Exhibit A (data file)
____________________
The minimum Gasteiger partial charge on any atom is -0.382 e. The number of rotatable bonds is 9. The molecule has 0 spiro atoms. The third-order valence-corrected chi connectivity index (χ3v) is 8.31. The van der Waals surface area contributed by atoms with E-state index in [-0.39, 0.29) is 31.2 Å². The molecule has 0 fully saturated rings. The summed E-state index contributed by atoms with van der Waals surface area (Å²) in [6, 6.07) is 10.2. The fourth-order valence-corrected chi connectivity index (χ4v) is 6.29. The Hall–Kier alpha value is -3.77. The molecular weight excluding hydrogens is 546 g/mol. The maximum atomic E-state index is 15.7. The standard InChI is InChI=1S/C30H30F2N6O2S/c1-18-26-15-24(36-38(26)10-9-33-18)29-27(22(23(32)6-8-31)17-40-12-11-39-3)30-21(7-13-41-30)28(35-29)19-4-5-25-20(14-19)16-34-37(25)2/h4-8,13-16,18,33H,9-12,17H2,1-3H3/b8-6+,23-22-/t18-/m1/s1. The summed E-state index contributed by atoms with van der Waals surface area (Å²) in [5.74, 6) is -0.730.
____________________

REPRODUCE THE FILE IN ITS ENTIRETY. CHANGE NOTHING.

The minimum Gasteiger partial charge on any atom is -0.382 e. The number of rotatable bonds is 9. The molecule has 0 spiro atoms. The third-order valence-corrected chi connectivity index (χ3v) is 8.31. The van der Waals surface area contributed by atoms with E-state index in [-0.39, 0.29) is 31.2 Å². The molecule has 0 fully saturated rings. The summed E-state index contributed by atoms with van der Waals surface area (Å²) in [6, 6.07) is 10.2. The fourth-order valence-corrected chi connectivity index (χ4v) is 6.29. The Hall–Kier alpha value is -3.77. The molecular weight excluding hydrogens is 546 g/mol. The maximum atomic E-state index is 15.7. The standard InChI is InChI=1S/C30H30F2N6O2S/c1-18-26-15-24(36-38(26)10-9-33-18)29-27(22(23(32)6-8-31)17-40-12-11-39-3)30-21(7-13-41-30)28(35-29)19-4-5-25-20(14-19)16-34-37(25)2/h4-8,13-16,18,33H,9-12,17H2,1-3H3/b8-6+,23-22-/t18-/m1/s1. The summed E-state index contributed by atoms with van der Waals surface area (Å²) in [5.74, 6) is -0.730.